A tiny USB memory stick is unlikely to bring down Supreme Leader Kim Jong-un, but thousands upon thousands of them just might help enlighten the North Korean people to the freedoms enjoyed by the outside world, according to human-rights activists.
The New York-based Human Rights Foundation and Forum 280, a Silicon Valley nonprofit, have teamed up to launch a program that will collect donated USB flash drives, load them with content ranging from “South Korean soap operas to Hollywood films to Korean-language versions of Wikipedia to interviews with North Korean defectors,” and smuggle them into the North for ordinary North Koreans to enjoy.
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The goal of the initiative, dubbed “Flash Drives for Freedom,” is to turn our dust-collecting electronic has-beens into a cheap conduit of information for some of the nearly 25 million inhabitants living under what the West considers one of the world’s most oppressive regimes.
“In the world’s most closed society, flash drives are valuable tools of education and discovery,” the program’s website says. “In a society without Internet, with total government censorship, and with no independent media, North Koreans rely on these little pieces of plastic. Filled with films, books, and explainers, they are windows to the outside world.”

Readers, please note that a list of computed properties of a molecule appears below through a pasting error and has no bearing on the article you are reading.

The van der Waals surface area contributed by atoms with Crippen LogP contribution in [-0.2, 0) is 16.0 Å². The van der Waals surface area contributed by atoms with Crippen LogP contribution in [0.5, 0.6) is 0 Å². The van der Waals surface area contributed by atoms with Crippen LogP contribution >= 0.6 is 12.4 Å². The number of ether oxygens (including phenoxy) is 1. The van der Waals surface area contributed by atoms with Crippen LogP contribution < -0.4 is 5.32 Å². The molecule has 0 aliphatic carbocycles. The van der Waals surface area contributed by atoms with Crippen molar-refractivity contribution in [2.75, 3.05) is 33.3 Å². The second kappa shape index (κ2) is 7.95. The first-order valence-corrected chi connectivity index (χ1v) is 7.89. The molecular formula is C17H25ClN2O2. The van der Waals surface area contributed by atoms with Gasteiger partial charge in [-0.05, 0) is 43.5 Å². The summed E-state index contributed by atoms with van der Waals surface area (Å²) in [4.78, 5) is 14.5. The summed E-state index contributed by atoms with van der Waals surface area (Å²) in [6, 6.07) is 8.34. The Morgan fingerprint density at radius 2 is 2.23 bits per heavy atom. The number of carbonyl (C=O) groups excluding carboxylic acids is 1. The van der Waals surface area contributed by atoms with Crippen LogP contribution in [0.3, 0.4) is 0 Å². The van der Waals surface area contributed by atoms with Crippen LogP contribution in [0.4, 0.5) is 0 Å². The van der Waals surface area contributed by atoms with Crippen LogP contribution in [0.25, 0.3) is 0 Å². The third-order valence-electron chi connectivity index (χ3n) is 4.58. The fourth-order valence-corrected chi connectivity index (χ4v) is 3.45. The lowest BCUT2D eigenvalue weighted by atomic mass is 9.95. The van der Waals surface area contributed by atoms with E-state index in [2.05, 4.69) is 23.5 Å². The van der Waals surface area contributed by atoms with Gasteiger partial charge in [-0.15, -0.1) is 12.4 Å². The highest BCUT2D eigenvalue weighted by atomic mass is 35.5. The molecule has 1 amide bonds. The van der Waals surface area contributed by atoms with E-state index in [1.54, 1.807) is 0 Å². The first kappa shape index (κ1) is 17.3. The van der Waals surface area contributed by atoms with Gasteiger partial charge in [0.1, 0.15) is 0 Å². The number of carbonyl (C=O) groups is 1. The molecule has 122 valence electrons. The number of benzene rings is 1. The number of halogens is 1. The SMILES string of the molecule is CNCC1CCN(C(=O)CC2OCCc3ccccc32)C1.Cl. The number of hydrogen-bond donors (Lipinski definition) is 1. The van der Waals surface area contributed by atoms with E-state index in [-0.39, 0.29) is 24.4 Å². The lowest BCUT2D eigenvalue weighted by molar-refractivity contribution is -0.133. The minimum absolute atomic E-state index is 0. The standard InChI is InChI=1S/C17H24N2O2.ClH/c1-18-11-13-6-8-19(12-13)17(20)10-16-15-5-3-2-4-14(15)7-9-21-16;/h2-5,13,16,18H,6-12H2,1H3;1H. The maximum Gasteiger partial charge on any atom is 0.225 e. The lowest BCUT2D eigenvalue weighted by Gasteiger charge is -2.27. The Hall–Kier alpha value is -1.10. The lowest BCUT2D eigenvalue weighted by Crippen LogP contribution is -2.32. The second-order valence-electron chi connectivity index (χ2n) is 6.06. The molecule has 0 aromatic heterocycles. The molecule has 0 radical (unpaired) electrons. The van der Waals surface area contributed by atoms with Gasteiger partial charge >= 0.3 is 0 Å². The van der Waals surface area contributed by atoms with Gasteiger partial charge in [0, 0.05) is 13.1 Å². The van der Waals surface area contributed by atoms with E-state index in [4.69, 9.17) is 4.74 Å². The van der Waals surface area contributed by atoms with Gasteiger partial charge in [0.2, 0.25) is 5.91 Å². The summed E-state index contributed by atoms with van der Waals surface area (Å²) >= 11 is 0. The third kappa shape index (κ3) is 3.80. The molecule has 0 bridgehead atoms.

Organizers say the pre-loaded memory sticks would be given to North Korean refugee-led organizations, which would then work to smuggle them into the North.
Few North Koreans have access to a Mac or PC, so they won’t be plugging the flash drive into a traditional desktop computer, according to Human Rights Foundation’s Alex Gladstein. But many do have Notels, which are portable media players made in China that have USB and SD ports. And cheap tablets and smartphones with USB ports are also becoming popular, Gladstein said.
HRF hopes the program will raise the world’s awareness of the hardships faced by North Koreans, as well provide North Koreans with a taste of life beyond their borders.
“Obviously, one flash drive is not going to depose Kim Jongng-un, Gladstein told NBC News, “but it could change the life of a North Korean.”